Matthew talks about the God who is “with us”. God at work in the world, breaking into the human community, particularly through Jesus who is grounded in time and place.
Subsequently, Matthew is concerned with what kind of “household” (church) will enable this vision of justice? A household that is concerned with participating in God’s dream.
Today Matthew and Isaiah remind us we are living in the in-between time. The kindom of God is established but not fulfilled. And so, we must stay watchful, keep awake and live in God’s right ordering and right relationship.
Our readings on this first Sunday of Advent invite us to pause and be attentive to what God is doing now. To be attentive to God who is already in our midst. To understand that we live in the “now and the not yet” where God is doing God’s thing now, but it is also not complete.
Fran Barber suggests that “we live in this in-between time and what we’re called to do, with biblical visions like this, is to allow this vision of the future [in particular that vision offered by Isaiah], to shape our present, so that we live as if this were true, even though the narrative around us tells us otherwise.”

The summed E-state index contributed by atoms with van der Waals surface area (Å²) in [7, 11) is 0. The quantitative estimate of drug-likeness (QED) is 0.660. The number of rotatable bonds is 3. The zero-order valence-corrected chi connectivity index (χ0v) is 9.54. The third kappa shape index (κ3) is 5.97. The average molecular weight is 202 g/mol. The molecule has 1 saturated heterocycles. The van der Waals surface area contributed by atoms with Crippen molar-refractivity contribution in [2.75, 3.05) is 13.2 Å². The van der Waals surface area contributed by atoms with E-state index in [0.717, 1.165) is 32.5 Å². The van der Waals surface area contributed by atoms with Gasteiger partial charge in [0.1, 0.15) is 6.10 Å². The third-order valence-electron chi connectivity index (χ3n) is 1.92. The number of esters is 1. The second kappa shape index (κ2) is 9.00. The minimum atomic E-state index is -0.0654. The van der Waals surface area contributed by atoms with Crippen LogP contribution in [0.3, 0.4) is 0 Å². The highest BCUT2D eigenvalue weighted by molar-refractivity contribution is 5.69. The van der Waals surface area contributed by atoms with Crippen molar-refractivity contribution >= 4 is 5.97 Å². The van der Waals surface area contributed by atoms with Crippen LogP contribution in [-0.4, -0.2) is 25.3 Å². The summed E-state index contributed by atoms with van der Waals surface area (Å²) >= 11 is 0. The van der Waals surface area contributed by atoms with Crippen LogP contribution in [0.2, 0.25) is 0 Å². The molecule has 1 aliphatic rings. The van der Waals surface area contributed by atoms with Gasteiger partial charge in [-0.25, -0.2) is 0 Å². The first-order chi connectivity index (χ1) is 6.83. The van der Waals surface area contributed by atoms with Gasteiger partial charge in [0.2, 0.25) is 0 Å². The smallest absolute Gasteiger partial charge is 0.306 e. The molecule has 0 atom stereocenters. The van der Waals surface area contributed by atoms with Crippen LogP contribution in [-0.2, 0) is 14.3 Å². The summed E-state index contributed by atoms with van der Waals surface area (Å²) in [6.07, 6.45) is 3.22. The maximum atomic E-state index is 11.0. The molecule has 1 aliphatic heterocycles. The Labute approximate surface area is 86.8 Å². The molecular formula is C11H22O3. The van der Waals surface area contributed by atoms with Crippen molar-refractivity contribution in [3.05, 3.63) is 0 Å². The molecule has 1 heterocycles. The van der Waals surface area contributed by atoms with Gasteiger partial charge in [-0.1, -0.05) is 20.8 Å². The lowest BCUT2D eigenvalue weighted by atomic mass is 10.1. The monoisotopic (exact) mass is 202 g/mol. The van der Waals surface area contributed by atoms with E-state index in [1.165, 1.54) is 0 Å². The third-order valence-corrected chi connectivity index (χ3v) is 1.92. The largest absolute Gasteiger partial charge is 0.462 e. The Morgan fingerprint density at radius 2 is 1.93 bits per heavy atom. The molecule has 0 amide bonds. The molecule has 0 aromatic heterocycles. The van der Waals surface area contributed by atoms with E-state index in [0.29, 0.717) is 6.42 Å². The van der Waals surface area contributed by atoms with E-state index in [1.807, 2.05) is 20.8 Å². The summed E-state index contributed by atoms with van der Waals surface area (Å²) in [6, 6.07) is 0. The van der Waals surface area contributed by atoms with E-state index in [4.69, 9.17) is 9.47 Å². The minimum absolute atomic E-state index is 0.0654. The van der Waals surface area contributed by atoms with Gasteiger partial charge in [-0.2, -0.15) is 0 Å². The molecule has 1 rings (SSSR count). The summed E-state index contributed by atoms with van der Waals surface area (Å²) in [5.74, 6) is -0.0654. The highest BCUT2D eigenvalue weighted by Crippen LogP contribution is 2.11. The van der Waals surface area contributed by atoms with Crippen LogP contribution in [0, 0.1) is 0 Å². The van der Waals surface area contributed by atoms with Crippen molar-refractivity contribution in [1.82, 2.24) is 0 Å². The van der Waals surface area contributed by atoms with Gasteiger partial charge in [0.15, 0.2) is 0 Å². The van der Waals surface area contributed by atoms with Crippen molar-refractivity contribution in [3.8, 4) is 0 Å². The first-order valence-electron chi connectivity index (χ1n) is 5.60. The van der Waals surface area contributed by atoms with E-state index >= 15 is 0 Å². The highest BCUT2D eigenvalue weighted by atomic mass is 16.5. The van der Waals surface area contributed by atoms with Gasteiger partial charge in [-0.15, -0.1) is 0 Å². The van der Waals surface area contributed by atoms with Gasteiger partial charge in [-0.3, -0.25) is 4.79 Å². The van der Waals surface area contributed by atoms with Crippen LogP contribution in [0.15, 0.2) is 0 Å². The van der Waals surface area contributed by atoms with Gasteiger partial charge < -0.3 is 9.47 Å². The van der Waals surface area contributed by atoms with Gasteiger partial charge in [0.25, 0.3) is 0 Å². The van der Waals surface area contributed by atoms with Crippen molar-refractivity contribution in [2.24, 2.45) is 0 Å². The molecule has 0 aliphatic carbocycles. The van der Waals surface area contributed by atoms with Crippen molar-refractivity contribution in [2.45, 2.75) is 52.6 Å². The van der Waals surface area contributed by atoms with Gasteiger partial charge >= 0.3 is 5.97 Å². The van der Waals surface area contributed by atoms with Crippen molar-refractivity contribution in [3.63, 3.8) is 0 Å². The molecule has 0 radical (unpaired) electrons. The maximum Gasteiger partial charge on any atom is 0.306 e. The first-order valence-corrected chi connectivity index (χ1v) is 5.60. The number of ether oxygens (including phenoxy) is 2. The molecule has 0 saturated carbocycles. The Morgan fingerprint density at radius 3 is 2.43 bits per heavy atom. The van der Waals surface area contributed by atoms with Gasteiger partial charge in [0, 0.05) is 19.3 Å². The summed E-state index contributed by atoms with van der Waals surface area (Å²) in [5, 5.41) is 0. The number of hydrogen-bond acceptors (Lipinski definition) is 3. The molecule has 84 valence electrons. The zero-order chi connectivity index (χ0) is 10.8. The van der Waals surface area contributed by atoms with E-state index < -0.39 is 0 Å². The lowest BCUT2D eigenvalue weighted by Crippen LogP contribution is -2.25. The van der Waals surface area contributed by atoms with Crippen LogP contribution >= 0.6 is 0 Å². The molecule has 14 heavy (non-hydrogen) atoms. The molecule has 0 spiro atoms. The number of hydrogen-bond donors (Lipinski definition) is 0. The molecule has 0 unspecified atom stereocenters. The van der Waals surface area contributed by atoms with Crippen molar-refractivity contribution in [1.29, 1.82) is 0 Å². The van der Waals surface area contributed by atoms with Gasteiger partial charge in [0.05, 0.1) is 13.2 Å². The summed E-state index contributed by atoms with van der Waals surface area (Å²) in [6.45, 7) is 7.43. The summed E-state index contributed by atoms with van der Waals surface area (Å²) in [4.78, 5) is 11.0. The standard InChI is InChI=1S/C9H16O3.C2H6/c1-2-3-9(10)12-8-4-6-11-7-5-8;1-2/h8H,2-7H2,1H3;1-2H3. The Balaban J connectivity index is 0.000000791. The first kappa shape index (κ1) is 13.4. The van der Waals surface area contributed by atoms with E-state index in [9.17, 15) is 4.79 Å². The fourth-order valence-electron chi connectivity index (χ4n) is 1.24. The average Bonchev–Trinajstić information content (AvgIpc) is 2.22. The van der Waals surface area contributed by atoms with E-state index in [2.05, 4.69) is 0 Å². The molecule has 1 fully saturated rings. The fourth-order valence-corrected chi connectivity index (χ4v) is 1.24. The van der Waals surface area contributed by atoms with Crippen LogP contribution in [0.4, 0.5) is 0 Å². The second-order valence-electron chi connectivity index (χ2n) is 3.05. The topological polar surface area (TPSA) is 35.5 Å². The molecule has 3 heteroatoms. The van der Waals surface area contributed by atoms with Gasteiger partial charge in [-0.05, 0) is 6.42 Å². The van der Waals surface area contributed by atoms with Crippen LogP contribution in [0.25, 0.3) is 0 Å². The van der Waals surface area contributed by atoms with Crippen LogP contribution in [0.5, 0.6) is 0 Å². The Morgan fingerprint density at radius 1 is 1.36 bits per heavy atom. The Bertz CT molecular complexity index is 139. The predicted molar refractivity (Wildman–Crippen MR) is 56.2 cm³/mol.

Advent’s theme of expectation points us forward not only to the incarnation of Jesus, celebrated at Christmas, but also to the awaited final coming, when God’s fulfillment will break in on us and God will be “all in all”.
What would it mean if we lived as if all the swords had been turned into ploughshares and the spears into pruning hooks? What would it mean if we lived as if we were choosing to transcend the present and wish for a better world in the future by participating in the hope of God’s dream?
What if we were to live as if this dream of God had already come about?
A few years ago, in the Guardian, Richard Flanigan was writing about climate change and said “we will discover the language of hope in the quality of our courage”.
This is what Advent calls us to – to discover hope in the quality of our courage, in the quality of our participation in God’s dream.
If we let these ancient visions of Isaiah and Matthew inform our present, we know that our hopeful participation can’t wait, and we might ask ourselves: what courage do we need? How might we participate in the dream of God in this in-between/now-but-not-yet time? Amen.
The Rev. Nicole Fleming is Candidate Formation Coordinator, United Theological College, North Parramatta.